Today we will examine three currencies and four markets (EUR/GBP, GBP/USD, AUD/USD, USD/ZAR) so that you know the latest developments that need to be known and that affect those currencies.
The pound sterling has long been a good barometer of geopolitical tensions between the United Kingdom and the European Union, and now more than ever when Boris Johnson threatens without being a bluff to derail the negotiations.
The Sterling has long been a good barometer of geopolitical tensions between the United Kingdom and the European Union. After seeing what happened in the last few days, everything points to the potential risk of the negotiations breaking down. But there is a halo of hope, the past. Yes, you can remember perfectly well how whenever both sides were about to throw everything overboard, always, at the last moment, it was redirected.
Why wouldn’t it be like this again this time? Why would it not be as if the time limits were finally extended and interest agreements were signed? What is urgently needed is to reach a trade agreement next October to avoid a chaotic exit, bearing in mind that the UK’s current transition period ends at the end of next December.
The pound plummets between 3.2-3.6% against the euro and the dollar and is only 2% of the land originated by the COVID 19 (on March 18 it stood at 1.065). Even on Wall Street, there are voices advocating the fact that the odds of seeing the parity between the British currency and the Community currency have increased (calculations say that the probabilities have increased from 3% to 12% with a view to 3 months and from 11% to 25% with a view to 6 months), a fact that would be historic since it has never happened in history, not even with the holding of the EU exit referendum on 23 June 2016.
Investors who expect a recovery of the pound around 4-5% in the next 6 months are paying even 30% less than those who are leaning towards more weakness in the pound. One more fact that reveals what I just told you, that the market believes that both parties, as always, are using orthodagos and will finally reach some kind of agreement as always. Investors who expect a recovery of the pound around 4-5% in the next 6 months are paying even 30% less than those who are leaning towards more weakness in the pound.
The point is that a weak pound favours UK exporting companies, on the other hand, we have that the country’s imports would be more expensive.
* EUR/GBP: since last June this market was lateral and quiet, but since 3 September it is rising with joy. If the cuts bring the price down to 0.8877, it could be an opportunity to look there for an upward rebound.
* GBP/USD: since March the rise of this market is brilliant. But this month it reached its strongest resistance that was formed in March 2019 and then successfully tested in December of the same year. Once again, she has not been able to cope with it, and as always she touches it, falls come. Thus, breaking the resistance of 1.3383 implies the option of looking for more climbs.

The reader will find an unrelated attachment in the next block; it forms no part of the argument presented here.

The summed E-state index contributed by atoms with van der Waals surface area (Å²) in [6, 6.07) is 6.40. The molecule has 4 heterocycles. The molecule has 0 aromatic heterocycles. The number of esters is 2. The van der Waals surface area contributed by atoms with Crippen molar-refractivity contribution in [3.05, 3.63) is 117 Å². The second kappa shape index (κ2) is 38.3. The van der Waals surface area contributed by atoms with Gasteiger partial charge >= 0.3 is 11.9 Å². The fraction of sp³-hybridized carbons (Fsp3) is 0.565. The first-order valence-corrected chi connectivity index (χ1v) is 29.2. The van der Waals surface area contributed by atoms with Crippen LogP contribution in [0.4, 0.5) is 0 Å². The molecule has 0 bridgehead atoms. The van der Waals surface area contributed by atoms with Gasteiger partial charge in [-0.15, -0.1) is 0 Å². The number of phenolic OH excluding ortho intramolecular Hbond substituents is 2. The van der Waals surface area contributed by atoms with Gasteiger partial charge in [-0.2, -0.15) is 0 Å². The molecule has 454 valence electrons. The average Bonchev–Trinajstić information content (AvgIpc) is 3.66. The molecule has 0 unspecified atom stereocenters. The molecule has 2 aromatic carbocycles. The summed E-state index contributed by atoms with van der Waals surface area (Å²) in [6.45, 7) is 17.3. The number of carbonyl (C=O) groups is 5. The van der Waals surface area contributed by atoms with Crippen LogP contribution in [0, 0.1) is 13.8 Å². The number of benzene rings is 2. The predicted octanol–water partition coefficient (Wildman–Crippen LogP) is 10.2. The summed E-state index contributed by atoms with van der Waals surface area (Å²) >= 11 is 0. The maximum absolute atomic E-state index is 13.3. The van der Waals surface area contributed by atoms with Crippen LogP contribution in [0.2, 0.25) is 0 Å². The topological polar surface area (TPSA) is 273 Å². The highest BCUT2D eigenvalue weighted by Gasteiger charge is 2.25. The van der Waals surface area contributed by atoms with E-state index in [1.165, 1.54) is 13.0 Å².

Pound, Australian Dollar, South African Rand, Three Currencies in the Eye of the Hurricane
– The Central Bank of Australia comments that the strength of the Australian dollar is due, among other reasons, to the increase in commodity prices, especially iron prices, at the same time the entity did not offer any clues reflecting the implementation of additional monetary measures.
The strength of the Australian dollar is due, among other reasons.
The Bank announced the expansion of lending to entities and gross domestic product contracted more than ever in the last quarter, officially pushing Australia into its first recession in nearly three decades. The Australian dollar has revalued more than 26% since its low of 19 March, when the Central Bank announced emergency measures that included lowering the interest rate to 0.25%.
* Aud/Usd: Investors who are very aggressive will likely bounce upwards in the 0.7214 zone.
– The South African rand is testing a key level. It is the currency of the emerging market with the best performance this September only behind the peso of Mexico and the real of Brazil, due to speculation that the record cycle of monetary policies of the Reserve Bank of South Africa may be coming to an end.
As the Federal Reserve is likely to keep interest rates low in the future, the South African currency may continue to attract demand from investors borrowing dollars to buy higher-yielding currencies, known as carry trade (a fact that has generated in September a profit of +4%).